After reading a very fine recent blog post by D. G. Hudson, I invited her to come join us with more of her helpful insights about documenting past history through personal collections and retained heirlooms. I'm pleased to welcome her here today.
Ask Me First!
Ask Me First!
Thanks, Arlee for allowing me to write about an aspect of documenting one's family history that may not occur to many parents. I'm referring to a child's right to say yea or nay about his 'stuff', some of which may become his own future collectibles.
|At NASA, they collect Rockets for a Space Garden|
Does your child have a collection which he treasures? Regardless of how age inappropriate it may seem, don't give away those items without his permission. Let the owner of that object decide its fate, perhaps after beginning elementary school. The concept of ownership has to be understood.
A child's collectibles can be driftwood, badges, favourite books, games, train sets or a special comfort toy. Doll collections, action figures, signed toys, a favourite teddy bear, all are reminders of our past. On the serious side are collections of coins, stamps, sports cards, or sports paraphanalia. If an item has heritage significance to the child, such as a gift from a doting relative, ensure the child is aware of the value and background. Some early collections may turn into a main interest in a person's adult life or perhaps influence a career choice. Don't stifle that urge to hold onto a moment, nurture it.
Have a keep and a recycle box, just like in Toy Story, and let your kids decide what is to be given away. Don't get the boxes mixed up, and never keep collectibles in a garbage bag. It might end up at the curb (just like in the movie). Always keep collections clearly marked in boxes or bins, protected from dust and damage.
Kids may become more involved in the winnowing process, if they are going to be selling the toys that are no longer wanted. Recycling toys at a kids' swap meet with your child is a great way to teach several lessons at once. Packaging the items that are small in ziplock bags keeps them clean, and teaches little ones how to display the items, determining prices for the objects teaches value, handling small sales (with supervision) for the younger ones, and helping sort money promotes a basic understanding of our money system. Don't forget to have a 'float' of small bills and change and be prepared to bargain (older kids can do this). The trick at swap meets is to let the kids keep the money they make or agree to share the profits.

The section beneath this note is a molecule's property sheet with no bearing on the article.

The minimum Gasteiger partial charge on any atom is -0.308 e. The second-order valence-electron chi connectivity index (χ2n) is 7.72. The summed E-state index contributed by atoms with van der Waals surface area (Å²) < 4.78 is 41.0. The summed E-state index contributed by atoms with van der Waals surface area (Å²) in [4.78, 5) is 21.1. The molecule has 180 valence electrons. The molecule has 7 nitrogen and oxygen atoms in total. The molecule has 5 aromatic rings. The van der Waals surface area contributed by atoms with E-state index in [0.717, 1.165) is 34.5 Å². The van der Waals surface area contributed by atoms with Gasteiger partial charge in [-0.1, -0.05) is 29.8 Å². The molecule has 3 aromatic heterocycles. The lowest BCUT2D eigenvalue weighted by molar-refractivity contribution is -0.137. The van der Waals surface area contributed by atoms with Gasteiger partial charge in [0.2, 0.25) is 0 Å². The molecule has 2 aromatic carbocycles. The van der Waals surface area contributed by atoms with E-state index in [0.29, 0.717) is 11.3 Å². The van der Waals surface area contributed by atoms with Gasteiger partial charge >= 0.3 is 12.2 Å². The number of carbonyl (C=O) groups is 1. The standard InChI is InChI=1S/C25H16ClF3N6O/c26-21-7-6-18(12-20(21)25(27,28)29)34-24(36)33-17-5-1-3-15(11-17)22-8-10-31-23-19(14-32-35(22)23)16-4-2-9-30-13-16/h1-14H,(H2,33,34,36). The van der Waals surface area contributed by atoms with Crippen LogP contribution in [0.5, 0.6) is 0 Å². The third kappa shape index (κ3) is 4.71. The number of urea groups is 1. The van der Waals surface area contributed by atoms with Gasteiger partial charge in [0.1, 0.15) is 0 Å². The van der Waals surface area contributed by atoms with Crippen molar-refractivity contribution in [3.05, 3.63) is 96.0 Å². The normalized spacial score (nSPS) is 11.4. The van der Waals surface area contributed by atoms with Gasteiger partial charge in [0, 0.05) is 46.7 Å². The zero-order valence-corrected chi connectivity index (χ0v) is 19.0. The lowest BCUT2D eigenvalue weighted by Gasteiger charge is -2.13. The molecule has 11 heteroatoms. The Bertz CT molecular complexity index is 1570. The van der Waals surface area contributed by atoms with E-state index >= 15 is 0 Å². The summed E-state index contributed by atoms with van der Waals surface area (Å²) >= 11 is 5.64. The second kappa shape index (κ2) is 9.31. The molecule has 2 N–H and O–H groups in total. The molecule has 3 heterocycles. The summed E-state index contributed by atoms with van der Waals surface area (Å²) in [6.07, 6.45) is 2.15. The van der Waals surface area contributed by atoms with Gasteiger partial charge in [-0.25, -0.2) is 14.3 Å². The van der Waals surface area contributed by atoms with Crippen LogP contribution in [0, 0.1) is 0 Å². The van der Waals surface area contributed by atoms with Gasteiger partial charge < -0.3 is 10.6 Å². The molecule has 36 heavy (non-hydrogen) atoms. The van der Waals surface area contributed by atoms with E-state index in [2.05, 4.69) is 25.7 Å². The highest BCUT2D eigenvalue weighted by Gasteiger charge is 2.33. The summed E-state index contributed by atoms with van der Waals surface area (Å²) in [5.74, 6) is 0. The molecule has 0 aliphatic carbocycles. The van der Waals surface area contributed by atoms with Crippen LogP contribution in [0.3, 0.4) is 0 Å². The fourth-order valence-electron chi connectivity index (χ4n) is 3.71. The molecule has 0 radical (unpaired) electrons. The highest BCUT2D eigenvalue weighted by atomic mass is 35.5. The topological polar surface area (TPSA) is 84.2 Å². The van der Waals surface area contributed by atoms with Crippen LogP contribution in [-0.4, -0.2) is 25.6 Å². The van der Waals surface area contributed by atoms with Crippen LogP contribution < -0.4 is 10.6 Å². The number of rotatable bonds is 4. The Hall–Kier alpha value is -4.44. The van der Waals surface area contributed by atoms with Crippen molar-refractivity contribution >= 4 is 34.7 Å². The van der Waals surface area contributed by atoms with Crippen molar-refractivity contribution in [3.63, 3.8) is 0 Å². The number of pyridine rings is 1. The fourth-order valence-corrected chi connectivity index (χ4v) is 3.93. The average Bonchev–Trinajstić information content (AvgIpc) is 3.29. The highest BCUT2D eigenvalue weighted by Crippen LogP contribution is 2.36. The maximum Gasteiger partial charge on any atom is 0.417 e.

This post originated with the idea that a child should have the right to decide what's important in their 'stuff' and not have it given away as if it's communal property. I've heard my hub's sad tale of loss of a collectible electric train set and hardcover comic books which he had slowly acquired. He was never asked, when these items were given to children of his parents' friends. His regret at losing the early collections spurred him to start anew.
Think of your own childhood toys or items like chairs, cradles, wagons? Do you still have any of them? Have you ever been to a kids swap meet or had your own toy yard sale?
What did you collect as a child? Do you collect anything now? Please share your thoughts in the comments.
Related posts from DG Hudson's blog:
Time for Retrospect August 2012
Tips on saving and sorting those boxes of memories, and a 'Memory Quilt' overview, a free-style version.
It's Your Life - Prove It February 2011
Keeping family records and stories alive, collecting that information, and protecting your history for your descendants.